Trying out the guns. Once they started playing there was a lot more running and hiding. Also more rain.

Eventually they all came in, shedding muddy shoes and towelling off their wet hair at the door, and descended on the table like the proverbial locusts. Dash got to light his candles – at least the first few – and blew them out in one go. Parents arrived and removed their damp progeny, leaving behind nothing but tumbleweeds of tossed-aside wrapping paper, the tracks of wet socks, and tortilla-chip crumbs on the floor, and everyone said they’d had a good time.

Dash blowing out his candles

Eleven candles.

I would have liked some wine at that point, but first I had to take Dash down to the urgent care, because he’d managed to bump his chin off the laser-tag gun right at the start and give himself an oddly deep cut. It needed three stitches, which was a first for both of us, but there was no wait and the tetanus shot was much better than he was anticipating. The doctor asked me about my brogue, which is never a good word to use to a suburban Dubliner, but she didn’t know any better. I distracted us all with stories of Dash’s birth in Texas eleven years ago tomorrow, and if he does have a scar it’ll be a handsome one that makes him look like Kirk Douglas (if you like that sort of thing; my mother would frown and say “Oh, he was never my cup of tea”).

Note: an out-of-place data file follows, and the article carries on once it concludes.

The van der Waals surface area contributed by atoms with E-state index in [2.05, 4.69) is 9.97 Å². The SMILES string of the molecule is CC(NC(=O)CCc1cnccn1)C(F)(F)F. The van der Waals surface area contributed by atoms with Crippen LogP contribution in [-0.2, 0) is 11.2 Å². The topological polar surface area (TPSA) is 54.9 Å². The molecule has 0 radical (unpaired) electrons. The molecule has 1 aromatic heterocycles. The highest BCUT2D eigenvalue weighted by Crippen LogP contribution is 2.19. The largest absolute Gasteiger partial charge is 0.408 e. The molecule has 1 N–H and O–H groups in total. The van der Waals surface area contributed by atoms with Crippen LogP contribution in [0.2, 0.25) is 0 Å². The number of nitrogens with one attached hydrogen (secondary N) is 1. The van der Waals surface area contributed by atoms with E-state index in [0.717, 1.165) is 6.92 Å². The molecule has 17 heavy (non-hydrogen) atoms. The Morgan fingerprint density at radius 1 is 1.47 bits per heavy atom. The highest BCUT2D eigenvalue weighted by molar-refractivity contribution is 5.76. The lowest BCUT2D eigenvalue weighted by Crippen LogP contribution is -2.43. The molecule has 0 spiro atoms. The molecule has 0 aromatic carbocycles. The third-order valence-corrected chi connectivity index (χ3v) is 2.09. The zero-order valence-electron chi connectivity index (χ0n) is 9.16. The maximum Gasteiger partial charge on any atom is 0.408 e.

The doctor said he can’t do gym or sports and has to stay away from situations where balls might fly at his face (yes, she actually said that, but I didn’t point out that she was quoting Clueless). He’s very miffed that he’ll miss baseball all week, including his team’s first two games – but on the bright side, all the rain also caused them to postpone today’s season opening day ceremonies, and the big game between the winning and runner-up teams from last year, until next week, so he’ll be able to play in that.

I got my wine when I got home, but it wasn’t very nice and it gave me a headache this morning anyway. Tomorrow he turns eleven. It wasn’t the best birthday celebration day ever, probably; but the big day is still to come. There’s a giant Nerf gun and some Lego Technic waiting for him, which I think he’ll like even if it isn’t a Playstation. We’re not the greatest birthday parents, but we try, every year.

Seven’s end

Today is my last day to have a seven year old. Tomorrow, I will have two tweens in the house.